25 October 2018

October Rundown

Heyyy


Yeah, I'm still alive. I never get personal on this blog, but suffice it to say that this past month has been crazy. I started a new job three states away, been crazy busy, had trips to Denver, Cincinnati, and Rochester in there - it's a lot.

But ever since June 2009 this blog has had at least one post per month, and although my yearly pace is basically shot now, we need to go through some movies from the past few weeks. Now, it's tough because for a lot these my pre- and post-release hype would be very different. I was really eager for Venom. Then apparently it sucked. Oh well. Here is a list of notable crap I wanted to talk about in the past six weeks:

The House with a Clock in its Walls (2018): I don't know who this film was for - too childish for adults, too scary for children. Also, somehow a Goosebumps (2015)-esque Jack Black movie a month before an actual sequel to that movie came out? Also somehow directed by Eli Roth - this is a big case of "Why Aren't I a Studio Head" and could have just told everyone this wasn't going to work. It didn't have much of a splash, but did alright domestically all things considered.

Hell Fest (2018): Seemed to really try to be a catchy Fall Horror, but landed a little too soon and too soft. Also I saw Blood Fest (2018) this year, which was totally the same movie but way more satirical and clever.

Night School (2018): I actually expected this to be a little bit better - it seemed like a dream pairing of Tiffany Haddish and Kevin Hart. Is Kevin Hart getting old? The trailers looked pretty funny. Maybe it could be the comedy movie of 2018! Maybe I've been living in isolation the past six weeks (definitely true) and it did alright, but not a huge cultural force. Or I'm just too white.

Smallfoot (2018): What the fuck is this shit? This is literally all I know about this movie. That's how I heard it existed. This, Night School, and Clock in Walls literally all made $65-$67 million.

Venom (2018): Did surprisingly well! All things considered. Did it suck, though? I'm still excited and wanted to avoid spoilers. And this was me not really getting pumped until the trailers came out. Is it kind of lame? Ugh. I'm wondering if it really sucked or just critically sucked. From what I read about The Predator (2018), that movie seemed to genuinely miss a mark it was trying really hard to hit. I'm curious if Venom was similar, but in a vain PG-13 glory. Still, it seemed to have a nice cultural wave.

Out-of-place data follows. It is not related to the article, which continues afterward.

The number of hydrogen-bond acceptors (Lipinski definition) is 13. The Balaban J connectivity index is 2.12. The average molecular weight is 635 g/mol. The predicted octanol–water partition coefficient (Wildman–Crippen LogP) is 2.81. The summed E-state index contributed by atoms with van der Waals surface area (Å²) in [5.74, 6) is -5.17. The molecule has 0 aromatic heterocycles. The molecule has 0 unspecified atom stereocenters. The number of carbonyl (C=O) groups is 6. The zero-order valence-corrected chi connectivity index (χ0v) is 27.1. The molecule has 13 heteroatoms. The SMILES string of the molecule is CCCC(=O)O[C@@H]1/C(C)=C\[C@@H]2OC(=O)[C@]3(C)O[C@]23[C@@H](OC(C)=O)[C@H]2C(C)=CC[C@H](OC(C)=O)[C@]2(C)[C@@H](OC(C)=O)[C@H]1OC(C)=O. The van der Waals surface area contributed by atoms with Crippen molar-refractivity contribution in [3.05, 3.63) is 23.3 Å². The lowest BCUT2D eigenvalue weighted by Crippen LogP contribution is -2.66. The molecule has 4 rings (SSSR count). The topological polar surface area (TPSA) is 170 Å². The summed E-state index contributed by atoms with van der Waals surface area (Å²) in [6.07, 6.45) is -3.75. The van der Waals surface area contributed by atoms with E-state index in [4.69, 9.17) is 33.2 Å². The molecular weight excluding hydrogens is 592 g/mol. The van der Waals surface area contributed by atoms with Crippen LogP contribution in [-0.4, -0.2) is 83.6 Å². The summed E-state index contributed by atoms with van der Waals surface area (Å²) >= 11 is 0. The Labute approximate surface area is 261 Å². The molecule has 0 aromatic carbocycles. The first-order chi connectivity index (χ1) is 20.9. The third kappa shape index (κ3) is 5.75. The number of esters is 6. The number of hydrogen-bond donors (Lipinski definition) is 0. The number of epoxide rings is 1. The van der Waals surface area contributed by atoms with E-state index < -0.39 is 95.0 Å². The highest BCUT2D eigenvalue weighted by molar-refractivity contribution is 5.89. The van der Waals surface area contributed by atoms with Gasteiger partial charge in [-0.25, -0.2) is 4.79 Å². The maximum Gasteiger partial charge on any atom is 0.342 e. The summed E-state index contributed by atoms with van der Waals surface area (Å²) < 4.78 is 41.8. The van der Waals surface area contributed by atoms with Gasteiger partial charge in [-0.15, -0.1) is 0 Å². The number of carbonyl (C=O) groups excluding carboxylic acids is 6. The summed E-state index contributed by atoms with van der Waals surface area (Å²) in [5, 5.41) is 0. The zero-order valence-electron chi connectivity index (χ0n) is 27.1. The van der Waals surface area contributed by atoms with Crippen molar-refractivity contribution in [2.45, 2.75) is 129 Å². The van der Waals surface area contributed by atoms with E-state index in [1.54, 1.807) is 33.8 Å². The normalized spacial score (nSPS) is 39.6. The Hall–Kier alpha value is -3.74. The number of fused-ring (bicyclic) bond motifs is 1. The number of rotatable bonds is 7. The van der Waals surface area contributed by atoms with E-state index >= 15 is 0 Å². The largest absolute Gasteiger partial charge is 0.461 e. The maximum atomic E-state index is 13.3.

A Star is Born (2018): It's a really nice moment when a lovely drama makes a big splash and Brad Cooper, GaGa, and Dave Chappelle all killed it. I assume. There are probably other people in this, but Chappelle stood out. It's the Oscar presumptive right now and has a lot going for it. It's one positive thing we can rally behind, from memes, musicals, country stars, it's got a bit of everything. I haven't actually seen it, nor do I really care to, but I'm rooting for it.

Goosebumps 2: Haunted Halloween (2018): I did NOT know this existed - the aforementioned Goosebumps is actually super underrated as fine children's spooky fare. It looks like it has not done that well, and the sliced budget and shunted cast aren't doing it any favors. Also - Goosebumps were so totally 90s, man. This could be entertaining in that bored on an October Thursday Night so let's Netflix Some Crap sort of way. That's how I caught the first Goosebumps.

Halloween (2018): I also did not realize that there had been so many renditions of Halloween. Like I definitely forgot about that Busta Rhymes one. I guess on some level I'm aware that Michael Myers keeps coming back again and again, but the Rob Zombie one was 11 years ago! Holy crap! Feels like yesterday. This one is apparently pretty sweet and definitely the 2018 version of IT (2017) - nice Fall Horror that capitalizes on an ancient franchise that still has some life in it. It also had a monster opening. The Shape lives!

First Man (2018): More like First Bland! Nah, this probably has some merit, and it's crazy that Neil Armstrong has never had a biopic besides Kirk Lazarus in Moonshot (2007). It's just not quite what interests me. Damien Chazelle has had some great flicks, but is also now this ingratiated Oscar kid who seems to be checking boxes to get a Best Picture winner. Am I the only one to get that vibe?

Not listed here are BlacKkKlansman (2018) and Bad Times at the El Royale (2018) which I HAVE seen in theaters and will write up...one day. I've written about every film I've seen in theaters for the last nine years and can't stop now! I did see BlacKkKlansman in early September...I hope to remember it. It was memorable.

How was your October?

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